"Assembly of Dense Electronic Maps to Analyze Structural Diversity in Bordetella pertussis Outbreak Strains" - AGBT 2018

February 14, 2018

Despite increased administration of pertussis-containing vaccines, whooping cough cases in the United States and developing countries continue to rise. Recent publication of complete B. pertussis genomes from multiple outbreak events has revealed striking variation at the structural level between modern strain genomes and references used in vaccine development. Characterization of these structural variations through whole genome electronic mapping provides a comprehensive, high-resolution view of these changes that holds the potential for uncovering mechanisms of pathogenicity and vaccine evasion.

Nabsys has developed HD-MappingTM, a platform for the construction of electronic whole genome maps. The major advantages of electronic detection over optical methods are higher sensitivity, accuracy, scalability, and speed of detection, as well as greatly reduced cost. By analyzing single-molecule reads that are hundreds of kilobases in length, electronic detection preserves long-range information while simultaneously achieving unparalleled resolution and accuracy with low false-negative and false-positive error rates resulting in high information content per read. This allows the use of high-density nicking enzymes to generate complete and contiguous de novo assemblies.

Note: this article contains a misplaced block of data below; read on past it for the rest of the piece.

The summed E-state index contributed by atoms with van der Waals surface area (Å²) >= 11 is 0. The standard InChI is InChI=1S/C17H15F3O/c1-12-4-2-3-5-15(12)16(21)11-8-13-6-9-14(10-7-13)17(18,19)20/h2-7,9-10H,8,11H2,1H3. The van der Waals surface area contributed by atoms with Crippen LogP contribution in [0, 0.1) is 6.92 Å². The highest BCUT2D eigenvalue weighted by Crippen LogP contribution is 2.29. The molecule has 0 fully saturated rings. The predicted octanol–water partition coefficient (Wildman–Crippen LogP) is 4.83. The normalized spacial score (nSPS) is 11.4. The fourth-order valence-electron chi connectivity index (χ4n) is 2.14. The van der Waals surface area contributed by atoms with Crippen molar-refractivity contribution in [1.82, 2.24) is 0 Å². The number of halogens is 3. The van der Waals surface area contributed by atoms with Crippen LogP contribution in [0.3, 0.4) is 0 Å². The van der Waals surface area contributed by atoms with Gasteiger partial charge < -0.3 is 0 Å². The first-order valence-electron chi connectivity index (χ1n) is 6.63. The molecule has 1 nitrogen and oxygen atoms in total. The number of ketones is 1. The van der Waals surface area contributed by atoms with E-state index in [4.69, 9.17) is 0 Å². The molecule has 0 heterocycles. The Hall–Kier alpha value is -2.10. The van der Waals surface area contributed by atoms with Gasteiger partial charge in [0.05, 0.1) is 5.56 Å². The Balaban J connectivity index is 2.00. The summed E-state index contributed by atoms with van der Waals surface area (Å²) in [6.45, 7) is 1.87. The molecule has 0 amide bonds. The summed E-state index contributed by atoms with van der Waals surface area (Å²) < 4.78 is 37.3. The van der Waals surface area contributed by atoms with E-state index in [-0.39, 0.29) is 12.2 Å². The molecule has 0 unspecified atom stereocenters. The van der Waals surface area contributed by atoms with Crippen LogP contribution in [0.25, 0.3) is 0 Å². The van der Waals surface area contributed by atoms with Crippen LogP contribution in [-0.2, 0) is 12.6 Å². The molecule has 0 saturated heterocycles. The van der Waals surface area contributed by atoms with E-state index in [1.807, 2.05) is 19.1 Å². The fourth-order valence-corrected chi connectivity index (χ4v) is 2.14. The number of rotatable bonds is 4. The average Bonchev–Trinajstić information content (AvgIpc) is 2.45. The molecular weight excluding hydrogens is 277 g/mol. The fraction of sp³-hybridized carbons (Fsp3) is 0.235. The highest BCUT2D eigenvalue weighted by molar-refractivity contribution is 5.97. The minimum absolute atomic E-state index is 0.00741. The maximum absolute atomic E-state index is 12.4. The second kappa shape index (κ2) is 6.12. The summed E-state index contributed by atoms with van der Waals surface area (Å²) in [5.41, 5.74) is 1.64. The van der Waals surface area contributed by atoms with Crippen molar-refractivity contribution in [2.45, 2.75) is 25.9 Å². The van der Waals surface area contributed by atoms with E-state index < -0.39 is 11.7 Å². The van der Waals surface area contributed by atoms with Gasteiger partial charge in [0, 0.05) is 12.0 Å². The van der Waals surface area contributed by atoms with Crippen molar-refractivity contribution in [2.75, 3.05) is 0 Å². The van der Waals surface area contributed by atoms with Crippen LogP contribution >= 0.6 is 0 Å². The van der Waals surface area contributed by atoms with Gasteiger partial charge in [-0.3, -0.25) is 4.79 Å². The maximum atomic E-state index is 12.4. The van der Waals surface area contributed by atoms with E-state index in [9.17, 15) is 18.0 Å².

Here we present the utilization of Nabsys HD-Mapping to generate de novo assembled HD maps of B. pertussis for the characterization of modern epidemic strain structural variation. As an illustration of the precision and accuracy of Nabsys HD-Mapping we compare our de novo assembled HD maps to completed references. The assembled maps highlight the structural diversity present between strains within a single outbreak. Furthermore, we demonstrate the ability to resolve a complex, nested repeat structure that spans hundreds of kilobases that was previously unresolved using PacBio, Illumina, and optical mapping data. The generation of dense, highly accurate whole genome electronic maps of pathogenic strains, such as B. pertussis, enables a level of structural analysis unavailable using existing sequencing and mapping technologies.

Download Poster